THE funniest moments in Neil Simon's comedies usually have to do with the coming together of completely opposite personalities -- Felix and Oscar in The Odd Couple, for instance, or Paul and Corie in Barefoot in the Park.
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Young Leon is a school teacher positively glowing with the higher joys of education while Sophia, whom he loves at first sight, is as supremely ignorant as she is lovely. Ah! 'tis the curse of Kulyenchikov at work . . . or rather a cheerfully scratched together plot line which borrows various elements from Chekovian short stories, fairy tales and pantomime, to create a seriously silly farce.
Events before the curtain rises (in around 1890) mean that everyone in the Russian village of Kulyenchikov has been cursed with profound stupidity. Enter our school teacher hero, Leon, who knows nothing of this, of course, but has arrived to bring culture, the classics, philosophy, et al to a community that can't tell the day of the week or in some cases even remember its own name.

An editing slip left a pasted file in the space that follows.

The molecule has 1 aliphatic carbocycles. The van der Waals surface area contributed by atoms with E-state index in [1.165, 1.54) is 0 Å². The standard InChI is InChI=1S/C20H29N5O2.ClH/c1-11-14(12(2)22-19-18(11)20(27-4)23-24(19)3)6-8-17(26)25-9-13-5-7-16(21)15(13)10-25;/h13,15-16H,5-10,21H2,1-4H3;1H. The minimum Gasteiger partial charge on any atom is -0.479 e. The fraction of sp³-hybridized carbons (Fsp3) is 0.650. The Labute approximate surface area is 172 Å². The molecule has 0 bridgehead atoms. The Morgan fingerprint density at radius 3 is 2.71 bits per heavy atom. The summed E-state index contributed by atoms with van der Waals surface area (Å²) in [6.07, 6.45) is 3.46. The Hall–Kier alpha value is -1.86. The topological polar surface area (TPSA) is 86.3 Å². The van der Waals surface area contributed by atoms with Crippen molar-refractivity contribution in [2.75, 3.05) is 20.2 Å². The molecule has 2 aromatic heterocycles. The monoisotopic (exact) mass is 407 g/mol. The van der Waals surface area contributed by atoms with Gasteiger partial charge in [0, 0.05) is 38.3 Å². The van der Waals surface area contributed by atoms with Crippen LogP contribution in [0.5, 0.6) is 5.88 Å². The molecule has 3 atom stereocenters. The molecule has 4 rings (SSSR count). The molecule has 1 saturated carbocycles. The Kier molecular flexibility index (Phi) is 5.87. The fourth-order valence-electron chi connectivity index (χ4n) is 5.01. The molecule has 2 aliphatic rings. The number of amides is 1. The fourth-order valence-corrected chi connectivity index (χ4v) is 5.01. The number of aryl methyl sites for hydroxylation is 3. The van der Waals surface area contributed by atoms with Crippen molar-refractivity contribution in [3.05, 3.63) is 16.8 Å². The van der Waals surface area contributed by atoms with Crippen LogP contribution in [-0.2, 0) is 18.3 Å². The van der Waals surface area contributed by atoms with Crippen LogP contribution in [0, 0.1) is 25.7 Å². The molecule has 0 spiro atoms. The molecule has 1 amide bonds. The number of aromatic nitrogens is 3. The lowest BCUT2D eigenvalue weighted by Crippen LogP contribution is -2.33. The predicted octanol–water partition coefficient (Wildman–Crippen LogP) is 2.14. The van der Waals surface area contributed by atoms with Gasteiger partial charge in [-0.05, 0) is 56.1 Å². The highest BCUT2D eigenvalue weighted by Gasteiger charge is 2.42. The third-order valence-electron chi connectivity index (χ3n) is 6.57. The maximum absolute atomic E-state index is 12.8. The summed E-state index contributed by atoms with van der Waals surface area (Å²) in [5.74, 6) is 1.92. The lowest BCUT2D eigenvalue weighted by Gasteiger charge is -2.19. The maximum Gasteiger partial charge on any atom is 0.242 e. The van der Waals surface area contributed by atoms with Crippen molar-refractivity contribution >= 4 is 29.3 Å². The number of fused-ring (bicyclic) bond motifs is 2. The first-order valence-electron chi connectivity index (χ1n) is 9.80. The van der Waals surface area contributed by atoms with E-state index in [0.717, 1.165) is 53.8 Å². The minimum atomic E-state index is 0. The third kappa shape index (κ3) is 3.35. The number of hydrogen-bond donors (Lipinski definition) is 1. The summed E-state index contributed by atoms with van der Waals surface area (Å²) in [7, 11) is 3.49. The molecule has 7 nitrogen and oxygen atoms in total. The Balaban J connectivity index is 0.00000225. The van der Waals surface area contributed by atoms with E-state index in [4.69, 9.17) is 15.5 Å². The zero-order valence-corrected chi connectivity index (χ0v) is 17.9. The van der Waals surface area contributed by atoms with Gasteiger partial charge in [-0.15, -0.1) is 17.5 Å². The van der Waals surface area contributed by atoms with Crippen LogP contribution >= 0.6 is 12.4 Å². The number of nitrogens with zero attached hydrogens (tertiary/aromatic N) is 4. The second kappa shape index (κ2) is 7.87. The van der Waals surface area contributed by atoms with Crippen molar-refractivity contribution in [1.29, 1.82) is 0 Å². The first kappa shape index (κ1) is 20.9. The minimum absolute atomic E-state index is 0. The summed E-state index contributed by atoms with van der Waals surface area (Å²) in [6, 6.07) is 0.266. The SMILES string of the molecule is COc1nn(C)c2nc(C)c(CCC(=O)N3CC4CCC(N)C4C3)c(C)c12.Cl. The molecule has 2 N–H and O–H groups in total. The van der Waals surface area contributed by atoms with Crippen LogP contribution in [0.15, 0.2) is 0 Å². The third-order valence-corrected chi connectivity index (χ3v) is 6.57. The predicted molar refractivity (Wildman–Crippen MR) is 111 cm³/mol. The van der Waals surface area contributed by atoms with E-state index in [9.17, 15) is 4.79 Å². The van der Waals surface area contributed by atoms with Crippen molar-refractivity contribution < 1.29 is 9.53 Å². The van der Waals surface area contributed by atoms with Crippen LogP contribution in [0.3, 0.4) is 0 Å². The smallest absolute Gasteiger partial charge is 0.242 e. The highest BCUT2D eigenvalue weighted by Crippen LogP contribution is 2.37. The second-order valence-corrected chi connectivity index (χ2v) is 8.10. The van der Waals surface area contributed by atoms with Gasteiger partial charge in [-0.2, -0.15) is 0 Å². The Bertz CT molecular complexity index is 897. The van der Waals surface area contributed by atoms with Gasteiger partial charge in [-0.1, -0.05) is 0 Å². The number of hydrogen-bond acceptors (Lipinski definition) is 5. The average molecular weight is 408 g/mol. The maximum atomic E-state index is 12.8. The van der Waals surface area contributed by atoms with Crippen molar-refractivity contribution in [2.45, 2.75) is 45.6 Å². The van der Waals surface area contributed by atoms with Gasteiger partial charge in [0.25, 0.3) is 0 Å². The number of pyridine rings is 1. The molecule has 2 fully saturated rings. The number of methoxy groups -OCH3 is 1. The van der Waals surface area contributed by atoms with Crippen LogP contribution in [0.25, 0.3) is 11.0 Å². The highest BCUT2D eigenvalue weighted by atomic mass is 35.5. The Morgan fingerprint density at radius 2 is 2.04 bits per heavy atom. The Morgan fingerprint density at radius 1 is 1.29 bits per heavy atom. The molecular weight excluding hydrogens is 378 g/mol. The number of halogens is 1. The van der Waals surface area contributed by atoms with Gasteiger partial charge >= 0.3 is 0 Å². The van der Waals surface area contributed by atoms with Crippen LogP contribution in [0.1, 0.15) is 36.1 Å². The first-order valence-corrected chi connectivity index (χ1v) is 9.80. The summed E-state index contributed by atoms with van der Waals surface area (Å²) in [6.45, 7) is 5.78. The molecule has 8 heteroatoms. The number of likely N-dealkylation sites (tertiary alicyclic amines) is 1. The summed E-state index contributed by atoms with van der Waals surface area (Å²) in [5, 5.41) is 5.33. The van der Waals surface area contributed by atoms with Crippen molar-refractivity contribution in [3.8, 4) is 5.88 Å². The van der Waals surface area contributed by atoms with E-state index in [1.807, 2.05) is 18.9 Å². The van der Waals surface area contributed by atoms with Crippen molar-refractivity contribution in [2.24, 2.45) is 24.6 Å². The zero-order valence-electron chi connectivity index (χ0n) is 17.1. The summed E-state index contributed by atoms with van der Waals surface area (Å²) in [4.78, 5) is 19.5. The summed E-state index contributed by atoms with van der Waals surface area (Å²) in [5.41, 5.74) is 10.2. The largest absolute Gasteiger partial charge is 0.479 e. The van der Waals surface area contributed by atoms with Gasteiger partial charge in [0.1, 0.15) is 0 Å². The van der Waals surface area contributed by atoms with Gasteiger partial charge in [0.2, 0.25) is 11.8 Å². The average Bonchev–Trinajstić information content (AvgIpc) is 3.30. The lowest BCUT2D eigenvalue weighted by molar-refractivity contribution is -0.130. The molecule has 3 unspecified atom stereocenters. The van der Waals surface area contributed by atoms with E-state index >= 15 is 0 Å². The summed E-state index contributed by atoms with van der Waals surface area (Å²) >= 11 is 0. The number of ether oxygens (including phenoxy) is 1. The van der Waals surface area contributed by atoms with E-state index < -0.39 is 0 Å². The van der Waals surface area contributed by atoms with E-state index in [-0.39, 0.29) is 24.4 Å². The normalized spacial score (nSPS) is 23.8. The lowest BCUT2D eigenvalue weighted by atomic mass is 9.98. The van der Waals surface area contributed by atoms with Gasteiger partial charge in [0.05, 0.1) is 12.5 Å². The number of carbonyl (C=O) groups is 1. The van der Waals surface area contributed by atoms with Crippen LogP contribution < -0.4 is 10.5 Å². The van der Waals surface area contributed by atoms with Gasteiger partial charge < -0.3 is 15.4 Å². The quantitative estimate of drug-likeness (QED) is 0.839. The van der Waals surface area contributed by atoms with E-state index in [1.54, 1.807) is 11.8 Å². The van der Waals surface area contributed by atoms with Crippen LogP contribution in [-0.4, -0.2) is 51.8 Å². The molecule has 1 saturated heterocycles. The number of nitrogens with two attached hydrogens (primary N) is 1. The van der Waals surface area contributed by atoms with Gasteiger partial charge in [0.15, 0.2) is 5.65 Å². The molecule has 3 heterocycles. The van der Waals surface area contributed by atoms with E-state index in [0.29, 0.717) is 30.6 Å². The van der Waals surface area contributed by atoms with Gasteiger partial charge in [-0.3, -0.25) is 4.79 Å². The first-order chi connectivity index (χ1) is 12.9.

What follows is pretty much boy meets girl stuff, frequently enlivened by Simon's exploitation of the inevitable misunderstandings that arise between Leon and the villagers. There are some splendid one-liners, some delicious running gags but frankly the script lacks the incisive sparkle that one expects from Simon.
Is it a happy ending? Well the curse is lifted but when everybody gets smart, the going gets more realistically worldly in the village, though, for Leon, it's a chance to settle for the simple pleasures of family life. Awe, shucks! Made in Glasgow -- a student company from within the RSAMD's own ranks -- offer an amiable production of a comedy which is remarkably sticky with sentiment.
At times it's as if one was being mugged in the mind with melted molasses. David Tennant brings a nice naivety to the learned Leon, Emma Fielding makes very nice work of Sophia's pretty little instances of intellectual clutziness. The whole cast, despite wrestling with cod Russian accents, act with an engaging freshness but really the whole thing is too soggy, too wide-eyed, too contrivedly cute to be more than a satisfying sketch drawn out beyond its merits.